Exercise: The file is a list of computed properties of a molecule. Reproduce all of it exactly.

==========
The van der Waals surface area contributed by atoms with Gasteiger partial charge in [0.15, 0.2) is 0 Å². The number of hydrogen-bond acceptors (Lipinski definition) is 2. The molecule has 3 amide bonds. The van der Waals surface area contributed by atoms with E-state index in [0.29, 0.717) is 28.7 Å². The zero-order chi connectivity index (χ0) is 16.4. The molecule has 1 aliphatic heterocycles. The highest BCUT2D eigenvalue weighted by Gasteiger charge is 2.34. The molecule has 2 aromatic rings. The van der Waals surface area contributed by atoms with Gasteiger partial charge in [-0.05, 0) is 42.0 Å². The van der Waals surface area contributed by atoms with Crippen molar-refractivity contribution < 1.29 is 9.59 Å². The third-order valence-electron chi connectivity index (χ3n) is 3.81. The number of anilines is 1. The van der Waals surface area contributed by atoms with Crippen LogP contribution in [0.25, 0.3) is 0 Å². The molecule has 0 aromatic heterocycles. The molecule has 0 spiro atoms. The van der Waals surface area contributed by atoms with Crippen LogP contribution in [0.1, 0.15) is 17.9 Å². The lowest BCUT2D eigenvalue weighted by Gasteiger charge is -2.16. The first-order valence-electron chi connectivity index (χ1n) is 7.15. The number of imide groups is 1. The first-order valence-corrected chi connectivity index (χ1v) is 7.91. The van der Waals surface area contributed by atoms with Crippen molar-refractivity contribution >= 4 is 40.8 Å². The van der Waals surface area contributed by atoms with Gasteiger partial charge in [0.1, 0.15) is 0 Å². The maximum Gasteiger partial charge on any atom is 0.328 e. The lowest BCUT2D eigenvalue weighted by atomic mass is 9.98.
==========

The van der Waals surface area contributed by atoms with Gasteiger partial charge in [0.15, 0.2) is 0 Å². The number of hydrogen-bond acceptors (Lipinski definition) is 2. The molecule has 3 amide bonds. The van der Waals surface area contributed by atoms with E-state index in [0.29, 0.717) is 28.7 Å². The zero-order chi connectivity index (χ0) is 16.4. The molecule has 1 aliphatic heterocycles. The highest BCUT2D eigenvalue weighted by Gasteiger charge is 2.34. The molecule has 2 aromatic rings. The van der Waals surface area contributed by atoms with Gasteiger partial charge in [-0.05, 0) is 42.0 Å². The van der Waals surface area contributed by atoms with Crippen molar-refractivity contribution < 1.29 is 9.59 Å². The third-order valence-electron chi connectivity index (χ3n) is 3.81. The number of anilines is 1. The van der Waals surface area contributed by atoms with Crippen LogP contribution in [0.25, 0.3) is 0 Å². The molecule has 0 aromatic heterocycles. The molecule has 0 spiro atoms. The van der Waals surface area contributed by atoms with Crippen LogP contribution in [0.1, 0.15) is 17.9 Å². The lowest BCUT2D eigenvalue weighted by Gasteiger charge is -2.16. The first-order valence-electron chi connectivity index (χ1n) is 7.15. The number of imide groups is 1. The first-order valence-corrected chi connectivity index (χ1v) is 7.91. The van der Waals surface area contributed by atoms with Crippen molar-refractivity contribution >= 4 is 40.8 Å². The van der Waals surface area contributed by atoms with Gasteiger partial charge in [0.1, 0.15) is 0 Å². The maximum Gasteiger partial charge on any atom is 0.328 e. The lowest BCUT2D eigenvalue weighted by atomic mass is 9.98.